RIVERDALE — Annette Cutler’s backyard sits on a bluff looking out over Riverdale, Roy, Ogden and beyond. It’s a spectacular view.
“We’ve had a lot of good memories back here,” she says, looking at the yellow caution tape now intersecting her lawn.
“And a lot of parties,” adds Robert Hiatt, the adult son who lives with her.
Indeed, the backyard has hosted numerous informal weekend gatherings, as well as weddings, birthday celebrations and even a memorial after Cutler’s husband died.
But this yard — and at least two others — is currently in the process of producing what will undoubtedly become a most painful memory: that of a property not-so-slowly sliding onto the valley floor below
Cutler is one of three homeowners currently under a mandatory evacuation after the hillside behind their homes at about 4850 S. 600 West began giving way on Nov. 19.
That day, Cutler says, city officials first told them to evacuate. A large section of the hillside behind them had sloughed off, and crews needed to make sure it was stable. However, within a couple of hours they’d been given the all-clear, and they were back home — for a week, anyway.
Then, on the afternoon of Monday, Nov. 27, the city announced a voluntary evacuation order. By Tuesday, that order had changed to a mandatory evacuation for the three homes, with the city noting that “the slide continues to progress and additional signs have been noted on November 28, 2017 that give rise to the concerns that the slide is getting closer to the homes and have shown signs of damage inside one of the residences, necessitating more drastic evacuation procedures.”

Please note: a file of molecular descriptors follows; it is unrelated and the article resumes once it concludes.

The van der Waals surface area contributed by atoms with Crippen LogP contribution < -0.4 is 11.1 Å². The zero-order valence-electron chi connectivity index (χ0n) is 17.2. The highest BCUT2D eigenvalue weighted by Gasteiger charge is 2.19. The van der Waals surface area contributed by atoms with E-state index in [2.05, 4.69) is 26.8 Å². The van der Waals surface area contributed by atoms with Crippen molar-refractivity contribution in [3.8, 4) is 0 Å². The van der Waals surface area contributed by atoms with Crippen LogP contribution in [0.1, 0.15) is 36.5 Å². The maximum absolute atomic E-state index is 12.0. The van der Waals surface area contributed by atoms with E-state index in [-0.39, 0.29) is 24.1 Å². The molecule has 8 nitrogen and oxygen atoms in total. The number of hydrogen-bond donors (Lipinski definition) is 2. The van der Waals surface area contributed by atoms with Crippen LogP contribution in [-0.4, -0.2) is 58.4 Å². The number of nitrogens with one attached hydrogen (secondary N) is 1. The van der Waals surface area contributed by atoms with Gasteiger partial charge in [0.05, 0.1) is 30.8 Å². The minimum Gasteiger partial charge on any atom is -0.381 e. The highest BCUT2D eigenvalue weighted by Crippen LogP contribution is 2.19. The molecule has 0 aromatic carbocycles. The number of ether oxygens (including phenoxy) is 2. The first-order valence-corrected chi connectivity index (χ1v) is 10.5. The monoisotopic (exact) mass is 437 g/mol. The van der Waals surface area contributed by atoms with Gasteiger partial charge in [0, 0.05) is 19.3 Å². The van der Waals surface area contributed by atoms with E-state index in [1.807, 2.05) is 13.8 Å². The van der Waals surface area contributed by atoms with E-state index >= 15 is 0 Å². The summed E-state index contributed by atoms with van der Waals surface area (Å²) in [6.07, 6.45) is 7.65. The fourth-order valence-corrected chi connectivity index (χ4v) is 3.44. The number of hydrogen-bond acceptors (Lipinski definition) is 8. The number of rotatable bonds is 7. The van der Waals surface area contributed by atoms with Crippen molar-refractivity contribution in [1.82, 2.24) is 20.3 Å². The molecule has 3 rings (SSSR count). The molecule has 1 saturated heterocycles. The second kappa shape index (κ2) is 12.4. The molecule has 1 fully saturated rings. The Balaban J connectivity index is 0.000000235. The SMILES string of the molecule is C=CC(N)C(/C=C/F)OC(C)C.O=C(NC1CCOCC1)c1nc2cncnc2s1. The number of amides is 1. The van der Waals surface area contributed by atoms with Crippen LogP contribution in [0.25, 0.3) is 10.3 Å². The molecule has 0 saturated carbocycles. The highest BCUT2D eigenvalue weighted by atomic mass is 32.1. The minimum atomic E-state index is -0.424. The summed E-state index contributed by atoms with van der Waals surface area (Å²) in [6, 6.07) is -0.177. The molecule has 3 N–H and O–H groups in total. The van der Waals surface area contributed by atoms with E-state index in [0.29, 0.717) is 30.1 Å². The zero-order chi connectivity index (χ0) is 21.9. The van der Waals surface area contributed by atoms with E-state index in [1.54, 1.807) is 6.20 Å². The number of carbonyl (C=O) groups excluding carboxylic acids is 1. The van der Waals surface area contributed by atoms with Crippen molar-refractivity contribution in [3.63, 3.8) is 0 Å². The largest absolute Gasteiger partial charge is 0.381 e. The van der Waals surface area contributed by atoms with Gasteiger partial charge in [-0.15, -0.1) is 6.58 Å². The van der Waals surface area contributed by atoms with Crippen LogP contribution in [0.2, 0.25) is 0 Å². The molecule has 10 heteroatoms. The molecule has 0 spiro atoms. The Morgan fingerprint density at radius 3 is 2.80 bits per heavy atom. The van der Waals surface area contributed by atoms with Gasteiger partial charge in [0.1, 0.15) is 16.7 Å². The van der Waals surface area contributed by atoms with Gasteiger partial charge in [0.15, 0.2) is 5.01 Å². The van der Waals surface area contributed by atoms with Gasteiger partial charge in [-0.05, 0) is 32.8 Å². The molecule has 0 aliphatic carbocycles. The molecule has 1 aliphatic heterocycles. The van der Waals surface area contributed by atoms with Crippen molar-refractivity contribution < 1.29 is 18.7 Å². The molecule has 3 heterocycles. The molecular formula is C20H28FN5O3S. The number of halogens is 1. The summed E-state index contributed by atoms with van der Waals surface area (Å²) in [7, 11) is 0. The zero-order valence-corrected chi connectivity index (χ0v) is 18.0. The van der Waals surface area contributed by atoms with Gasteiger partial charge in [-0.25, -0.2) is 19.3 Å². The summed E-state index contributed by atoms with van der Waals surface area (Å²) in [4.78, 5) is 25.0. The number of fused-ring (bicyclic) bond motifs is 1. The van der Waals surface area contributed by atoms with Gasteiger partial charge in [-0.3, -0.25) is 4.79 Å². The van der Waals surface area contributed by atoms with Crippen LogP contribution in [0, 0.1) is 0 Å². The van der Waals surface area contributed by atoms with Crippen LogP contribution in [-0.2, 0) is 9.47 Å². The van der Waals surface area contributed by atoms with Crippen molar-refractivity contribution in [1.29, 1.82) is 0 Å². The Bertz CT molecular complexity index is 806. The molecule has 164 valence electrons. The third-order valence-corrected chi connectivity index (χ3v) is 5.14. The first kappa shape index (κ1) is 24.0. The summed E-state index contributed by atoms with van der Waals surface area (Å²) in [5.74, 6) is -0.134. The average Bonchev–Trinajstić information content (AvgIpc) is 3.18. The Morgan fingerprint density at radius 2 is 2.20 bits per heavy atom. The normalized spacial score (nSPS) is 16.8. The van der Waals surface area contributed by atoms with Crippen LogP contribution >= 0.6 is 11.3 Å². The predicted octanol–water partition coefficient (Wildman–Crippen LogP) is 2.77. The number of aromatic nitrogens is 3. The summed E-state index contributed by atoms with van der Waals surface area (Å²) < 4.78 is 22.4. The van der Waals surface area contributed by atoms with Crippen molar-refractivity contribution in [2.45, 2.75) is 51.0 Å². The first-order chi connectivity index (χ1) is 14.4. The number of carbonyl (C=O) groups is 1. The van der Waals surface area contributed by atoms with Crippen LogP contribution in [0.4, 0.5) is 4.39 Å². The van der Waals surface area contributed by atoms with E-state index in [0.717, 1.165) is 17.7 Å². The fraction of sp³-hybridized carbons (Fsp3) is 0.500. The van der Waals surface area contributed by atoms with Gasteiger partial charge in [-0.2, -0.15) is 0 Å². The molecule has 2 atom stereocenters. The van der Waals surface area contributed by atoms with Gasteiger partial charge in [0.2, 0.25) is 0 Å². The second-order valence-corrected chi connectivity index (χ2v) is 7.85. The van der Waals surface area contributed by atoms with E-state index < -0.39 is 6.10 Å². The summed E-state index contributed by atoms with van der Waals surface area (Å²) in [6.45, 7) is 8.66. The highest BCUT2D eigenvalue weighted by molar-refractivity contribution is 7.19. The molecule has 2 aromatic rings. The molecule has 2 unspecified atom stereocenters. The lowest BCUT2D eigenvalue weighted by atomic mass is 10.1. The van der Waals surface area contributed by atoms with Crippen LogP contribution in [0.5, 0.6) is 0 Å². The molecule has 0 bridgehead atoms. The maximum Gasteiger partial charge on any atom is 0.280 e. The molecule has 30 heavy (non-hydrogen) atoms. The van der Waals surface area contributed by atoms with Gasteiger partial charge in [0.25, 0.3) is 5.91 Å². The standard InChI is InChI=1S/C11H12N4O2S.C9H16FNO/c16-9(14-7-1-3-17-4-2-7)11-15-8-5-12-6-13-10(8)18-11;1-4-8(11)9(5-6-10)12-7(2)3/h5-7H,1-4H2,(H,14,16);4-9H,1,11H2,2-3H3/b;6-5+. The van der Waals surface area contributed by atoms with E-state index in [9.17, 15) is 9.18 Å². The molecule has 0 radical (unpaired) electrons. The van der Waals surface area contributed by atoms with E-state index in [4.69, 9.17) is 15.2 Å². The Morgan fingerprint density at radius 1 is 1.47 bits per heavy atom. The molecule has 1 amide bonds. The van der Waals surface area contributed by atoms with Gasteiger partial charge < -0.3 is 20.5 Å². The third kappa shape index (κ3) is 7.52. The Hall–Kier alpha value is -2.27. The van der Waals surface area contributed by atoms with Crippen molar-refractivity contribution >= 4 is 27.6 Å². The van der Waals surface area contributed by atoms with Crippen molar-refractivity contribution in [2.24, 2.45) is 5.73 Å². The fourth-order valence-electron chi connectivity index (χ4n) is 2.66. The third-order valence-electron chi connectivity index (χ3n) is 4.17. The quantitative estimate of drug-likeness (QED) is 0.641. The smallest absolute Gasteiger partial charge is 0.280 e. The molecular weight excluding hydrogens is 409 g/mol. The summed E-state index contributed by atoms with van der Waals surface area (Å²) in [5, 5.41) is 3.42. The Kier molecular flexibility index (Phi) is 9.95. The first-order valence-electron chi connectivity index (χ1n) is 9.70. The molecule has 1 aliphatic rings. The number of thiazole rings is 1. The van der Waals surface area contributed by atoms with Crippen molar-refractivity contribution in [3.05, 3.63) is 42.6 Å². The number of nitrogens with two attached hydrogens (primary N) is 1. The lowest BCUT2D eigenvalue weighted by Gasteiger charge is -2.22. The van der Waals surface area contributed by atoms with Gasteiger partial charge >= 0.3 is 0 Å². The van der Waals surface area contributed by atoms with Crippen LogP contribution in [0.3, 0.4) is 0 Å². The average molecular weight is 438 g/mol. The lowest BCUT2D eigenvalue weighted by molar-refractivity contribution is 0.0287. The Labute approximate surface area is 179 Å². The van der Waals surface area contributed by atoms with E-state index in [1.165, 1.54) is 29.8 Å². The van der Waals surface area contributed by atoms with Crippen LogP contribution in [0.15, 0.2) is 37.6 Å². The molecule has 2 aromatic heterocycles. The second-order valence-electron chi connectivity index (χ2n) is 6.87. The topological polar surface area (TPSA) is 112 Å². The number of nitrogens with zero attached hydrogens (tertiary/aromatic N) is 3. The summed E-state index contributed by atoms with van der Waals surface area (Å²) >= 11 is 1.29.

Cutler and Hiatt spent Tuesday night in a hotel.
In a press conference on Wednesday afternoon, Riverdale City Administrator Rodger Worthen said it is still very much an “active landslide,” and he asked people to stay out of the area. The city has issued a “no trespassing order” around the affected homes and the slide area and has said anyone found there will be arrested.
Worthen said officials haven’t been able to determine what caused the slide, but there are a number of natural springs in the area. He said testing of the city’s water lines has detected no leaks, and there are no man-made wells in the area.
“More than likely,” according to Worthen, the three properties will never be occupied again. He also said more homes will probably be involved before the slide is through.
“It’s active and growing, and that’s our concern,” Worthen said. “From what the state geologist is telling us, it’s going to be active for some time.”
Jared Sholly, Riverdale fire chief, estimates the size of the slide to be 100 feet across and 300 feet long.